Purpose: Percutaneous vertebroplasty (PV) is a minimally invasive procedure involving the injection of bone cement within a collapsed vertebral body. Although this procedure was demonstrated to be effective in osteoporosis and metastases, few studies have been reported in cases of multiple myeloma (MM). We prospectively evaluated the safety and efficacy of PV in the treatment of vertebral compression fractures (VCFs) resulting from MM. Materials and Methods: PV was performed in 106 consecutive MM patients who had back pain due to VCFs, the treatment of which had failed conservative therapies. Follow-up (28.2 ± 12.1 months) was evaluated at 7 and 15 days as well as at 1, 3, 6, 12, 18, and every 6 months after PV. Visual analog scale (VAS) pain score, opioid use, external brace support, and Oswestry Disability Index (ODI) score were recorded. Results: The median pretreatment VAS score of 9 (range 4-10) significantly (P <0.001) decreased to 1 (range 0-9) after PV. Median pre-ODI values of 82% (range 36-89%) significantly improved to 7% (range 0-82%) (P <0.001). Differences in pretreatment and posttreatment use of analgesic drug were statistically significant (P <0.001). The majority of patients (70 of 81; 86%) did not use an external brace after PV (P <0.001). Conclusion: PV is a safe, effective, and long-lasting procedure for the treatment of vertebral compression pain resulting from MM.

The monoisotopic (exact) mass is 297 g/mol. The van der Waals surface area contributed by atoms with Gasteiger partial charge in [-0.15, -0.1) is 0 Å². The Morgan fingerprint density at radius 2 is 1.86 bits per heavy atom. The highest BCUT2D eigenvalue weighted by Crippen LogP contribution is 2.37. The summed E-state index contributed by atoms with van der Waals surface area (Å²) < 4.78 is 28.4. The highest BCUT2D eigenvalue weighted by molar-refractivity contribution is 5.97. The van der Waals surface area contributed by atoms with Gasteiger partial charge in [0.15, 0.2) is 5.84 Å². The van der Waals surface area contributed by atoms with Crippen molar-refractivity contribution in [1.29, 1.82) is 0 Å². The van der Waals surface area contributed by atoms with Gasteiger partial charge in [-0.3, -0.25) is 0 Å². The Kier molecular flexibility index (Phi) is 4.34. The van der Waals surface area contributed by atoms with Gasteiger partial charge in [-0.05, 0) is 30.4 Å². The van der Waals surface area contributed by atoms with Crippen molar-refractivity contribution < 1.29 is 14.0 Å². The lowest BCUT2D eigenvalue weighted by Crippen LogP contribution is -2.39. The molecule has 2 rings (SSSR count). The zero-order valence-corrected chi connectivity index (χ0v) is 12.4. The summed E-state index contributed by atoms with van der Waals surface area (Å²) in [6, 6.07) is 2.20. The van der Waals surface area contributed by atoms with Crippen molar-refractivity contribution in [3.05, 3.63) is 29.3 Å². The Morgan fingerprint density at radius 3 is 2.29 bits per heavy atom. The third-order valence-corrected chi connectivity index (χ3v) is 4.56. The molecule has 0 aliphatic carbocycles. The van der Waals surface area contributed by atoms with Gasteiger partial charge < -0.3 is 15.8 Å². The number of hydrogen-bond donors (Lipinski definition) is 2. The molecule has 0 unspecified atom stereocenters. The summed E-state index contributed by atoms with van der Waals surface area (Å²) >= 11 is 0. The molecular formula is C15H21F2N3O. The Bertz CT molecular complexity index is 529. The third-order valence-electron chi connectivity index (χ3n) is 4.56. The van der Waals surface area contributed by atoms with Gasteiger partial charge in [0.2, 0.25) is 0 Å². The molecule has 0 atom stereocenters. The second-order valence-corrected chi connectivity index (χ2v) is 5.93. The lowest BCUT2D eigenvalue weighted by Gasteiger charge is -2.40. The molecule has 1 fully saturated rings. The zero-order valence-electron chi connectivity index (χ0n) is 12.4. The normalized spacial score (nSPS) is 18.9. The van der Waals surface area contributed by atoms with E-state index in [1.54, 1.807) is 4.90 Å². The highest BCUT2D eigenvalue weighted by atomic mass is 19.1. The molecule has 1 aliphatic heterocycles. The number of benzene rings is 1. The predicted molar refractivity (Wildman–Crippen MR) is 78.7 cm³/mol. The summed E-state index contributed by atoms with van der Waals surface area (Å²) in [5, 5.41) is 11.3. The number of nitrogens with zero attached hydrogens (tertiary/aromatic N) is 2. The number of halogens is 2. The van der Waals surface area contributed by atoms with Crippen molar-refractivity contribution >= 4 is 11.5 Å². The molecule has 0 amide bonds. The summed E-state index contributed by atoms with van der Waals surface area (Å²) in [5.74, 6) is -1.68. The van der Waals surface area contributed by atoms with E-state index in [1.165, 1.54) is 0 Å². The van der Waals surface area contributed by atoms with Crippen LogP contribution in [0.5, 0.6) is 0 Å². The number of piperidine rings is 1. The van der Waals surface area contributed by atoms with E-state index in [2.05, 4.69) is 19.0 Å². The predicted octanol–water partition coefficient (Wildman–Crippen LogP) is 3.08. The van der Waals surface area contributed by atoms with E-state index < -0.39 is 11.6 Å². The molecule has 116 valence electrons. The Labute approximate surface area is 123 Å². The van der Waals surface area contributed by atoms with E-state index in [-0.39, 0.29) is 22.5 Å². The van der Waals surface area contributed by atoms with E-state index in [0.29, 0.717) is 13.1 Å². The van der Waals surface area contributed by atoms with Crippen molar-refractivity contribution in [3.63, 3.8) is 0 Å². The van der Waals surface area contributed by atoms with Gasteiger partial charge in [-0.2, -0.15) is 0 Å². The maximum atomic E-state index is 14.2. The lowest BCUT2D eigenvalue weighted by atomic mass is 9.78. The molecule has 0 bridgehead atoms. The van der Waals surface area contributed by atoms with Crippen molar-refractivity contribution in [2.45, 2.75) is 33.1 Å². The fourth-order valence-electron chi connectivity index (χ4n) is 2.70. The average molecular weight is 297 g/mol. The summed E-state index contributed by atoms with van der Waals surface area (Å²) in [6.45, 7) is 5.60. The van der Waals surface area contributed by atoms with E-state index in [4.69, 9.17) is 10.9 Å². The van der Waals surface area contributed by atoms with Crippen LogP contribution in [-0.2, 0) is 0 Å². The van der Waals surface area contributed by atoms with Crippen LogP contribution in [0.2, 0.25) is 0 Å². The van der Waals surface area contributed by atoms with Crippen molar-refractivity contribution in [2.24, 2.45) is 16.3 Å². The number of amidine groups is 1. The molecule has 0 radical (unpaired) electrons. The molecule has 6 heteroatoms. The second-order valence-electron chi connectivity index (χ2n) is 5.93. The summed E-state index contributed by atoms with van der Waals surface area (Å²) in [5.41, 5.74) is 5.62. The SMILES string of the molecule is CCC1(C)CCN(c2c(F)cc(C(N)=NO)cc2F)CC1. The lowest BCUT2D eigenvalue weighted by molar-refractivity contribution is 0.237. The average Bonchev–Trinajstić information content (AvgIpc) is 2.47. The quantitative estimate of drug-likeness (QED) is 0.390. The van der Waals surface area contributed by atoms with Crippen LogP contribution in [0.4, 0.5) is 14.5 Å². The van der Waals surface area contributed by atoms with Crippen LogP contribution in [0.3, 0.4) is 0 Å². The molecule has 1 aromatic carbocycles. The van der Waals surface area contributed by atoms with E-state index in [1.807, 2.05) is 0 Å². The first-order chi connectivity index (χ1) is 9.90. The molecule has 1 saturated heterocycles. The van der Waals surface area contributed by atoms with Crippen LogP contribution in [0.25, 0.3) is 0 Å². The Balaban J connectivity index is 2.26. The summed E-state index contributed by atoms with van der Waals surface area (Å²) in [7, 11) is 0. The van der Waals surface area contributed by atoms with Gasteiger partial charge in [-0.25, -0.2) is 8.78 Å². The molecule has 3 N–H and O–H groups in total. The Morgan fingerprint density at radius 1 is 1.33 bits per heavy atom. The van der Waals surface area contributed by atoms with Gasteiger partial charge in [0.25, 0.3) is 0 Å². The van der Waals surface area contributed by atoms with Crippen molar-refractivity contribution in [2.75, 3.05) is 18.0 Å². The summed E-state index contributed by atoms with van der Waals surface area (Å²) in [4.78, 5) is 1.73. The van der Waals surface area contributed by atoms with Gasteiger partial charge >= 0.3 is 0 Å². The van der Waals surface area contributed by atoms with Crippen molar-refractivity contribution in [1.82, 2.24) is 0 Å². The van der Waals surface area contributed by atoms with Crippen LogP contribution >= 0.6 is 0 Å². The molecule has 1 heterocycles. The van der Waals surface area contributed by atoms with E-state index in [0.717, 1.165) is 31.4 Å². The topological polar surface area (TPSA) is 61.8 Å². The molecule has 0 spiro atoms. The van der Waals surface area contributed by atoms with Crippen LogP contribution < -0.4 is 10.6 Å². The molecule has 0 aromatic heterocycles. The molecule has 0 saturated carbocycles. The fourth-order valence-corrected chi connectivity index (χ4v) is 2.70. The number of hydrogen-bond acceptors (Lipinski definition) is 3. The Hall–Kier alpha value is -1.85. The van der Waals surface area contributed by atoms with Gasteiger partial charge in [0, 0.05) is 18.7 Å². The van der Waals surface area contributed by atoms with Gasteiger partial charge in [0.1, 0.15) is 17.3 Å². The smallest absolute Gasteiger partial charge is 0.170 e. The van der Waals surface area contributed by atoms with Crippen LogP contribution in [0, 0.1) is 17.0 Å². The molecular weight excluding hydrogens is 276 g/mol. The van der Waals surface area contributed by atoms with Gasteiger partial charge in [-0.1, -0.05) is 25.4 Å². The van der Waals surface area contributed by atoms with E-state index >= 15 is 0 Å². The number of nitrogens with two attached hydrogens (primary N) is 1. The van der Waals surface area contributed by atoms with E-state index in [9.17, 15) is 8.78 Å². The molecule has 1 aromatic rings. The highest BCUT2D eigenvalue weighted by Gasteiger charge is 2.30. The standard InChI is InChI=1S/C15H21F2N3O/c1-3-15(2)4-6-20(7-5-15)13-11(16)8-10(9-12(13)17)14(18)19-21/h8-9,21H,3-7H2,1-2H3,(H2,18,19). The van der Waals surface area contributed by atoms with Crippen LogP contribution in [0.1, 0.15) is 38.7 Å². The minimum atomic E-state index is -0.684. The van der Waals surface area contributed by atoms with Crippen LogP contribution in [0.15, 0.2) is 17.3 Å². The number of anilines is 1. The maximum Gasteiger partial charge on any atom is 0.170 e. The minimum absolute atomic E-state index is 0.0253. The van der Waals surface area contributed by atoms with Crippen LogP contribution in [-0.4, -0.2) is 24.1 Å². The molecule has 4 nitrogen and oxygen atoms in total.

- Interventional radiology
- Pain treatment
- Quality of Life
ASJC Scopus subject areas
- Radiology Nuclear Medicine and imaging
- Cardiology and Cardiovascular Medicine